Carer

About Us

Registered Charity Number: 513149

"Improving the lives of people who are disabled or disadvantaged" is Azure’s mission statement which is supported by the following commitments.

Azure will work with people who are disabled or disadvantaged to maximise their quality of life, life chances and personal development.

Azure will provide an environment where staff development is nurtured and in which fulfilling careers may be pursued.

We are committed to:

  • Recognising individuality and treating everyone with respect.
  • Identifying and responding appropriately to unmet needs.
  • Vigorously pursuing high standards and quality in all activities.
  • Openness and accountability.
  • Effective use of resources.
  • Development of worthwhile and productive partnerships with others.

The means by which we fulfil our mission include:

  • Supported housing, supported employment, training, community integration, counselling or combinations of these and any other relevant support service which may be developed.
  • Trading activities of an appropriate nature.
  • Relevant processes to support and encourage the continuous development of staff.

 

Did you know?

In recent years, our ability to generate funds from our charitable businesses has become increasingly important to our clients as budgets for the provision of care services (for our clients) have been progressively reduced (since 2009/10).  Years of significant under funding (of Local Authorities across the country), coupled with rising demand and costs for care and support, have combined to push adult social care services to breaking point.

Since 2010, Local Authorities have had to bridge a £6 billion funding shortfall just to keep the adult social care system going. In addition the Local Government Association estimates that adult social care services face a £3.5 billion funding gap by 2025, just to maintain existing standards of care, while latest figures show that councils in England receive 1.8 million new requests for adult social care a year – the equivalent of nearly 5,000 a day.

Decades of failures to find a sustainable solution to how to pay for adult social care for the long-term, and the Government’s recent decision to delay (again) publication of its long-awaited green paper on the issue is increasingly problematic as political leaders (national and local) remain reluctant to discuss and inevitably determine that increases to income tax (e.g. 1p on basic rate income tax), and/or national insurance premiums (e.g. 1p increase) and/or council tax (e.g. 3%) are unavoidable and entirely necessary. 

While Azure is a non-political organisation, we are naturally concerned by the failure of policy-makers to grip what is, after all, a fairly rudimentary exercise in basic arithmetic.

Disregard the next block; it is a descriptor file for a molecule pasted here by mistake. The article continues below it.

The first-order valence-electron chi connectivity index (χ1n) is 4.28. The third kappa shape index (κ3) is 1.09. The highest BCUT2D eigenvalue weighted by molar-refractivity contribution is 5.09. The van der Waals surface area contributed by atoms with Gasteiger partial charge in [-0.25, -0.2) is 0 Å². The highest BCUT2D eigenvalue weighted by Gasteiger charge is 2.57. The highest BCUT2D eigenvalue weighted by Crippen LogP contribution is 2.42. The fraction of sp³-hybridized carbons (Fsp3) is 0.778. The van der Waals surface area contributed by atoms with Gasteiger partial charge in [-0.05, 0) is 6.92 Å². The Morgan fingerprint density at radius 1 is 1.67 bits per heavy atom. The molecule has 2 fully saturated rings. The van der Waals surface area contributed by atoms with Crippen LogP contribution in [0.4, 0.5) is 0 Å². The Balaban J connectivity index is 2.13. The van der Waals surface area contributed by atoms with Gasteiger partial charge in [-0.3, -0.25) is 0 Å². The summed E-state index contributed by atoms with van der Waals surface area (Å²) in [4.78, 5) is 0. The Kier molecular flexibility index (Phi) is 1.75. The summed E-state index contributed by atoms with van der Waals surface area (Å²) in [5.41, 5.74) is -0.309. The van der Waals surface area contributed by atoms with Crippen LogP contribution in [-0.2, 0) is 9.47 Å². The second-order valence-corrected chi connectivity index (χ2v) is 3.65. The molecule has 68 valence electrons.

Moreover, from a practitioner perspective, the fragility of the system is illustrated most starkly by the number of care providers that are reluctantly closing their operations or returning contracts to Local Authorities with the result that there is significantly less choice and a lack of capacity to support the rising number of people with care needs.

The Centre for Economics and Business Research have recently reported (December 2018) that 59% of the providers they surveyed (nationally) have said that they have had to hand back contracts over the past year and 68% have said they will need to do so in the near future. Service closures are obviously the last resort for any provider; and it is at odds with the way Azure and the majority of our fellow providers usually operate, particularly when we have supported individuals for the majority of their adult lives. It is, however, the clearest indication yet that the under funding of social care is having a deeply negative impact on providers and their ability to deliver critical support to vulnerable adults.

We are indeed fortunate (to an extent) that the charitable businesses we operate - and public support for them – helps to sustain our care services.  We are however concerned (and for many of our fellow care providers) that there is now:

  • an untenable, over-reliance on the goodwill of an already-overstretched charity sector (that is already subsidising the delivery of care services);
  • an entirely ill-advised presumption that the funding gap can be met by armies of unpaid or under-paid carers;
  • an assumption that the approach to the delivery of care can be re-designed to balance budgets and deliver economies without having an adverse impact on the nature and level of care clients need.

For our part we, at Azure, are determined to continue to provide the highest standard of care. 

We remain committed to providing care when and wherever it is needed.

We’re actively working with our Local Authorities and our local NHS Trusts.

We share with them a collective determination not to compromise the delivery of care or the model of care we believe in and will devote ourselves to this endeavour.

 

 

Dr Peter Wilson

Chief Executive